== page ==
The State Ethics Commission was unable to comment on whether a complaint has been filed due to confidentiality reasons, but Sims questioned the timing of the announcement, given that he will soon be headed into a primary race. Pennsylvania conducts 125-150 ethics investigations every year, and Sims claims those are rarely made public unless there’s a “negative outcome.” The content of ethics complaints, he says, certainly are not “put in a press release and sent out to local media.”
Investigations usually take 6-9 months to conduct, meaning that a conclusion won’t be reached until later this year, at the earliest. While Sims welcomes the investigation and says he has nothing to hide, he claims the inquiry is politically motivated.
“I know the industry I got myself into,” Sims says. “I know how people behave.”
Fighting an uphill battle
Although INTO has no knowledge of the complaint’s veracity, Sims is correct in one respect: He has made his fair share of enemies in the past five years. When Sims attempted to speak out on behalf of marriage equality on the House floor in 2012, Tea Party Republican Daryl Metcalfe shut off Sims’ mic. Metcalfe later claimed the speech would “violate God’s law.”
This political animus is largely a product of hyper-partisanship in state he calls home. Although Pennsylvania trends blue in national elections, the Keystone State is heavily gerrymandered. The League of Women Voters of Pennsylvania actually sued this year, alleging that the district maps are heavily tipped toward the Republican Party. Anne Wakabayashi, executive director for Emerge Pennsylvania, says that the maps were thrown out by the state’s Supreme Court the first time they were introduced.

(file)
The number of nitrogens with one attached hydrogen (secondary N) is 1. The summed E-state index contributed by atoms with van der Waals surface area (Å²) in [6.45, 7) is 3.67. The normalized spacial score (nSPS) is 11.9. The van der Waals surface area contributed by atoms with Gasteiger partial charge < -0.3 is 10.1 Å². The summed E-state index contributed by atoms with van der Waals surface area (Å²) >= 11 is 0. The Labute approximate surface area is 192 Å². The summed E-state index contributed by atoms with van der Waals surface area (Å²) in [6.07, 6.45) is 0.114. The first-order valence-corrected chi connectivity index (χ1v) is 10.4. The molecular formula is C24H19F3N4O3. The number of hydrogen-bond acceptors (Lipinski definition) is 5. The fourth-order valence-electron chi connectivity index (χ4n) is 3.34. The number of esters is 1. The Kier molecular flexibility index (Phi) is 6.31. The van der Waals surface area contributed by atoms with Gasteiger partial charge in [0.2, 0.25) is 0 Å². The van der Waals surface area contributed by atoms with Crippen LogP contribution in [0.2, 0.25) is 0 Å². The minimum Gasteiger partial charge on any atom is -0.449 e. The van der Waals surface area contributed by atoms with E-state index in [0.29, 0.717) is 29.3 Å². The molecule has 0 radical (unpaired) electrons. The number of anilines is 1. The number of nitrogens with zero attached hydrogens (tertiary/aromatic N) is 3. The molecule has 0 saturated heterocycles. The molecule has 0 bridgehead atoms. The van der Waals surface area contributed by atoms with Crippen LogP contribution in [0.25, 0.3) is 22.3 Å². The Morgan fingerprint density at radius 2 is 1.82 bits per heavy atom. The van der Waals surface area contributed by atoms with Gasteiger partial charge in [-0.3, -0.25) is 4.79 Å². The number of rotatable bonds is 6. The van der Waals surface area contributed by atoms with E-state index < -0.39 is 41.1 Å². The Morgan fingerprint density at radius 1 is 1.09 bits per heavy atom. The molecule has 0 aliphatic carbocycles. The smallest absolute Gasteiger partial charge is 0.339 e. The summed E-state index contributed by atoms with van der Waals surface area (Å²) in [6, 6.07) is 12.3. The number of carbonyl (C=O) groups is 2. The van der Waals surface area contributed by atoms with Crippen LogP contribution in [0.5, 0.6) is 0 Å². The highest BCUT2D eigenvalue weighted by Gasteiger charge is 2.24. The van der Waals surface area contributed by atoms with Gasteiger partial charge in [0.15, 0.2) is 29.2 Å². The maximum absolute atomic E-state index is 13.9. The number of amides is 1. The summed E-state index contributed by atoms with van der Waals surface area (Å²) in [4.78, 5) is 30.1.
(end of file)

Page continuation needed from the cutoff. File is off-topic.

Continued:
The state GOP subsequently holds a supermajority in both the House and Senate. “The Democrats do not need to show up for things to happen,” Wakabayashi says. “They are 16 Senators out of 50. In the House, it’s 82 out of 203.”
Wakabayashi credits Sims as “one of the most liberal voices in Harrisburg,” someone who is consistently on the front lines of fighting against conservative legislation. That doesn’t always make him popular across the aisle. When the 82 percent male legislature put forward a bill in 2016 that would ban abortion after 20 weeks, Sims gave an impassioned speech on the House floor saying that the anti-choice law, if passed, would “put women on the menu.”
“Legislators like each of us in this room have absolutely no business making personal medical decisions for other people,” he said at the time.